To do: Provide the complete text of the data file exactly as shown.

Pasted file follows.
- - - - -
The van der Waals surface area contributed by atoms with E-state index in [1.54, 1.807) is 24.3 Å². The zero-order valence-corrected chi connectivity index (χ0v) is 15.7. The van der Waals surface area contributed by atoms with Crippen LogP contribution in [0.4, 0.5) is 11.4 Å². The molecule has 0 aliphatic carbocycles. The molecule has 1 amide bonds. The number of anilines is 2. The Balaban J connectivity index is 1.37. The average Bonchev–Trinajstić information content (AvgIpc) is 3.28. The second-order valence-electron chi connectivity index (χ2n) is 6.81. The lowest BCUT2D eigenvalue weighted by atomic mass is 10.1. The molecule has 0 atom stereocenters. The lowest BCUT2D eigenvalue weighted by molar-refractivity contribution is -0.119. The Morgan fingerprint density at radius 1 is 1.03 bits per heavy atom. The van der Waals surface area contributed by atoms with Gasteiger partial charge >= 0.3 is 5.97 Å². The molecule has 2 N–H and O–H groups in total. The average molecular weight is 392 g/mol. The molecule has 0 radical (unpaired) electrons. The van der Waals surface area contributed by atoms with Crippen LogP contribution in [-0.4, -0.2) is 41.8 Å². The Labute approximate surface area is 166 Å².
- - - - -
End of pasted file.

The van der Waals surface area contributed by atoms with E-state index in [1.54, 1.807) is 24.3 Å². The zero-order valence-corrected chi connectivity index (χ0v) is 15.7. The van der Waals surface area contributed by atoms with Crippen LogP contribution in [0.4, 0.5) is 11.4 Å². The molecule has 0 aliphatic carbocycles. The molecule has 1 amide bonds. The number of anilines is 2. The Balaban J connectivity index is 1.37. The average Bonchev–Trinajstić information content (AvgIpc) is 3.28. The second-order valence-electron chi connectivity index (χ2n) is 6.81. The lowest BCUT2D eigenvalue weighted by atomic mass is 10.1. The molecule has 0 atom stereocenters. The lowest BCUT2D eigenvalue weighted by molar-refractivity contribution is -0.119. The Morgan fingerprint density at radius 1 is 1.03 bits per heavy atom. The van der Waals surface area contributed by atoms with Gasteiger partial charge >= 0.3 is 5.97 Å². The molecule has 2 N–H and O–H groups in total. The average molecular weight is 392 g/mol. The molecule has 0 radical (unpaired) electrons. The van der Waals surface area contributed by atoms with Crippen LogP contribution in [-0.4, -0.2) is 41.8 Å². The Labute approximate surface area is 166 Å².